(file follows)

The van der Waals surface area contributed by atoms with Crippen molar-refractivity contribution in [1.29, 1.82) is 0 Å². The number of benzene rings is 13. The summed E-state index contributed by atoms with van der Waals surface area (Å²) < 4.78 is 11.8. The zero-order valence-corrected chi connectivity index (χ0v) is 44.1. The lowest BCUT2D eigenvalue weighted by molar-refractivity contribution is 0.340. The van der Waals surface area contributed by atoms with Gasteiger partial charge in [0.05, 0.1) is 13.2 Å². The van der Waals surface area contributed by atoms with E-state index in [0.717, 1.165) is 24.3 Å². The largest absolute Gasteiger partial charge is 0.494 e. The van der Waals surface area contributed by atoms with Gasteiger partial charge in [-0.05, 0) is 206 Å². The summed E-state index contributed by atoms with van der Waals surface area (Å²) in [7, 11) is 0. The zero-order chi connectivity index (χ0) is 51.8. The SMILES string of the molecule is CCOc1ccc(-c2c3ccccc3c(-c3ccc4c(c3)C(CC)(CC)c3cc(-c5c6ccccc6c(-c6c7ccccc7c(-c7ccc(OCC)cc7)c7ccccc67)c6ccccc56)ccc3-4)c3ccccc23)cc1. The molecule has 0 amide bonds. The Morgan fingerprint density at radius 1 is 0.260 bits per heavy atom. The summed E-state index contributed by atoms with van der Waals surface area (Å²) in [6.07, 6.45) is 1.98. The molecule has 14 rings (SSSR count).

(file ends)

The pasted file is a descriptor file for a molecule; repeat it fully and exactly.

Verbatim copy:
The van der Waals surface area contributed by atoms with Crippen molar-refractivity contribution in [1.29, 1.82) is 0 Å². The number of benzene rings is 13. The summed E-state index contributed by atoms with van der Waals surface area (Å²) < 4.78 is 11.8. The zero-order valence-corrected chi connectivity index (χ0v) is 44.1. The lowest BCUT2D eigenvalue weighted by molar-refractivity contribution is 0.340. The van der Waals surface area contributed by atoms with Gasteiger partial charge in [0.05, 0.1) is 13.2 Å². The van der Waals surface area contributed by atoms with E-state index in [0.717, 1.165) is 24.3 Å². The largest absolute Gasteiger partial charge is 0.494 e. The van der Waals surface area contributed by atoms with Gasteiger partial charge in [-0.05, 0) is 206 Å². The summed E-state index contributed by atoms with van der Waals surface area (Å²) in [7, 11) is 0. The zero-order chi connectivity index (χ0) is 51.8. The SMILES string of the molecule is CCOc1ccc(-c2c3ccccc3c(-c3ccc4c(c3)C(CC)(CC)c3cc(-c5c6ccccc6c(-c6c7ccccc7c(-c7ccc(OCC)cc7)c7ccccc67)c6ccccc56)ccc3-4)c3ccccc23)cc1. The molecule has 0 amide bonds. The Morgan fingerprint density at radius 1 is 0.260 bits per heavy atom. The summed E-state index contributed by atoms with van der Waals surface area (Å²) in [6.07, 6.45) is 1.98. The molecule has 14 rings (SSSR count).